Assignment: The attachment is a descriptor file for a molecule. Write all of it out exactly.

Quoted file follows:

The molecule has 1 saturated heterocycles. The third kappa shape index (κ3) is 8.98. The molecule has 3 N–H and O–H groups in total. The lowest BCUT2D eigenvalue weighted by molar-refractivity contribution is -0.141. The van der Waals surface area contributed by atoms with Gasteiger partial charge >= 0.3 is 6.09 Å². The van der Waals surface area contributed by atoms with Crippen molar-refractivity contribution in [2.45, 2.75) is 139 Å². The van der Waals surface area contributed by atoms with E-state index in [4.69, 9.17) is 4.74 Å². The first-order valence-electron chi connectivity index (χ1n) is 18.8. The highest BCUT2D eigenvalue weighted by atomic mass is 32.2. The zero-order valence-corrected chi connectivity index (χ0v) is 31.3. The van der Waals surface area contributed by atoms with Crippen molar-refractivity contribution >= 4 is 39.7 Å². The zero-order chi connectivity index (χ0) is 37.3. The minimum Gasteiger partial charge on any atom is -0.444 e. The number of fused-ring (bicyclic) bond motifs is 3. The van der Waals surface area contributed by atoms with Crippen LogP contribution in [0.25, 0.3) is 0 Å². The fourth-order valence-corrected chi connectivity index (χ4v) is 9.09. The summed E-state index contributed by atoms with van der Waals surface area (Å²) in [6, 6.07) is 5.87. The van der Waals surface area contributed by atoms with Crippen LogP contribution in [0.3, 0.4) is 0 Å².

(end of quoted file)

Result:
The molecule has 1 saturated heterocycles. The third kappa shape index (κ3) is 8.98. The molecule has 3 N–H and O–H groups in total. The lowest BCUT2D eigenvalue weighted by molar-refractivity contribution is -0.141. The van der Waals surface area contributed by atoms with Gasteiger partial charge >= 0.3 is 6.09 Å². The van der Waals surface area contributed by atoms with Crippen molar-refractivity contribution in [2.45, 2.75) is 139 Å². The van der Waals surface area contributed by atoms with E-state index in [4.69, 9.17) is 4.74 Å². The first-order valence-electron chi connectivity index (χ1n) is 18.8. The highest BCUT2D eigenvalue weighted by atomic mass is 32.2. The zero-order valence-corrected chi connectivity index (χ0v) is 31.3. The van der Waals surface area contributed by atoms with Crippen molar-refractivity contribution >= 4 is 39.7 Å². The zero-order chi connectivity index (χ0) is 37.3. The minimum Gasteiger partial charge on any atom is -0.444 e. The number of fused-ring (bicyclic) bond motifs is 3. The van der Waals surface area contributed by atoms with Crippen LogP contribution in [0.25, 0.3) is 0 Å². The fourth-order valence-corrected chi connectivity index (χ4v) is 9.09. The summed E-state index contributed by atoms with van der Waals surface area (Å²) in [6, 6.07) is 5.87. The van der Waals surface area contributed by atoms with Crippen LogP contribution in [0.3, 0.4) is 0 Å².